Adventures in Residency: Treating Cameroon
Walking into the Banso Baptist Hospital (BBH) in Cameroon for the 11th time, Marilee Cole, MD, DTMH, professor of medicine, expected to see what she had always seen—patients in the hospital, with doctors walking about each ward. Instead, Cole encountered something out of the ordinary: a doctor-less ward for both pediatrics and internal medicine.
Cole, who traveled to the African nation with three residents, was greeted by an extremely gracious and ten-month pregnant doctor —who informed them—that Cole and her residents would now be in charge of the three 45-bed wards.
Speechless and excited about the opportunity at the same time, Cole and her residents sprung into action. Immediately, they began walking the wards, meeting with patients and treating those who were seriously ill. “We were excited to be part of such a large initiative, but I didn’t know if my residents were prepared after such a long journey,” says Cole. “In a normal year, [we] take two days to adjust to the time zone (a six-hour change from the U.S.) and meet with the physicians on staff.” But, if there’s one thing Cole has always taught her residents, it’s to expect the unexpected.
Third year residents Geeta Karnik, Mary Radley and Rachel Kon had spent an anxious year awaiting their trip to Cameroon. To prepare for the month-long journey, the residents met with Cole each month, received vaccinations from Georgetown’s travel medicine clinic, raised funds to cover the cost of the trip, and familiarized themselves with the tropical diseases they would treat. For fun, Cole even created a crossword puzzle about tropical diseases for the residents to complete. “We work extremely long hours to prepare for the trip, so we’re always ‘ready for battle’”, says Cole. And, it’s certainly a battle of diseases the residents were ready to help their patients fight.
At BBH, the residents not only treated neglected tropical diseases, but also HIV/AIDS, which is the most common condition. “Nearly eighty percent of the patients have HIV/AIDS,” says Cole. “It’s an astounding number of patients.”
While Cole, Karnik and Kon first traveled to BBH, Radley went with Georgetown University Hospital HIV specialist, Charlotte Barbey-Morel, MD, assistant professor and director of pediatric infectious diseases, for one week to a smaller campus of the hospital in Mutengene, Cameroon. Both Radley and Morel worked in the pediatrics and internal medicine wards at the sister hospital. During the morning and afternoon rounds, Radley had the opportunity to diagnose and offer treatment options to pediatric patients, learning of many diseases she hasn’t treated before. “I saw many cases of acute abdomens, Burkitt’s lymphoma and Epstein Barr—all things which are common in Cameroon but less so in the United States.”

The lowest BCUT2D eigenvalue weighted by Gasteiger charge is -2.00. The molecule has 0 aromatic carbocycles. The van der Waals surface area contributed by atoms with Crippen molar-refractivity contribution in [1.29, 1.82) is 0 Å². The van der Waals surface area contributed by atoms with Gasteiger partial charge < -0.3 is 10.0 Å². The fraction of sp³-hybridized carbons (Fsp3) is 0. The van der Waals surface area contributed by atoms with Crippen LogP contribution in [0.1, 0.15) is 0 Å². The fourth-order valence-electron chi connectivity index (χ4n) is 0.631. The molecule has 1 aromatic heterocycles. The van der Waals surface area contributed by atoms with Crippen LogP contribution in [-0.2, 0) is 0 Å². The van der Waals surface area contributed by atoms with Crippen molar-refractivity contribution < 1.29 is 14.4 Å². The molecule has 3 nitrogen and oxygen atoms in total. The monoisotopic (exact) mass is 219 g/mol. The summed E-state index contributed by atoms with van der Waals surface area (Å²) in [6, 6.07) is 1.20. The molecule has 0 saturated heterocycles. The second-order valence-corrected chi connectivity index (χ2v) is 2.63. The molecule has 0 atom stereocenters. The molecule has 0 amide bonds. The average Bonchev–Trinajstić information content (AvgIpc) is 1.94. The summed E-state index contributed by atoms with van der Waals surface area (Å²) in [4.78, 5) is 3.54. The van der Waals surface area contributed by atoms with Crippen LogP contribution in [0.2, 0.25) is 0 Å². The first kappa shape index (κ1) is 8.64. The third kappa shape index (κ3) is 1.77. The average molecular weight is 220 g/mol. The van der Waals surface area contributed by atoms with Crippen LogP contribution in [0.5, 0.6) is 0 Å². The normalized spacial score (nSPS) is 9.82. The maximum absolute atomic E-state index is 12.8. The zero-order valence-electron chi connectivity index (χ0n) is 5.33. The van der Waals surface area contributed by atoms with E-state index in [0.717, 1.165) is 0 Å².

Radley also recounted a memorable experience she had when she traveled to a rural clinic site in Jikijem, Cameroon. “One day, a lady came into the clinic with what appeared to be masses protruding from her abdomen,” she says. “She told us it has been present for 40 years; we thought it may be a form of tuberculosis or another parasitic disease.” Radley, who did not have the equipment to exam the patient at the rural clinic site, referred the patient back to her colleagues at BBH, who were ultimately able to help the patient. “Upon examination, we found she had a hernia. We were able to successfully repair her hernia, so she could finally walk, and resume a normal life.” The patient was so happy, says Radley, that she was still smiling the next day.
After one week in Mutengene, Radley joined Cole and the other residents at BBH where they had been in charge for only a week and faced many difficulties. Some of the difficulties included limited resources, little access to prescription drugs, a high-volume of patients and language barriers (nearly 270 tribal languages are spoken in Cameroon).
“The hospital had very few medical tests available which makes it hard to diagnose and manage cases,” says Karnik. The opportunity to make clinical diagnosis with limited resources ultimately taught the residents about the challenges of providing health care in a developing country. There to assist the residents was an unexpected resource—the healing power of the family
“I treated a young patient with Stevens-Johnson syndrome, and even though he was in extreme pain, his family never left his side,” says Kon. In Cameroon, patients are assigned a caretaker, usually a family member, who will often bathe and feed the patient, even sleeping underneath their hospital bed just to be by their sides.
“The caretakers are very patient, tend to the needs of the sick family member, and are incredibly proud of the doctors who do their best to help,” says Karnik. “It’s extremely powerful, and motivating.”
Cole says that this group responded to more calls and patients than any other team that has traveled with her previously. “Despite the long hours, and little rest, they were always willing to do more work,” says Cole. The residents are extremely grateful to Cole for preparing them to meet the demands of the hospital. Each of them speak so highly of Cole, it’s no wonder she received honorary titles from the hospital. Cole will return next year for her 12th medical mission with a new group of residents, but will certainly never forget the high standard of performance set by the Cameroon Class of 2010.
By Tressa Kirby, GUMC Communications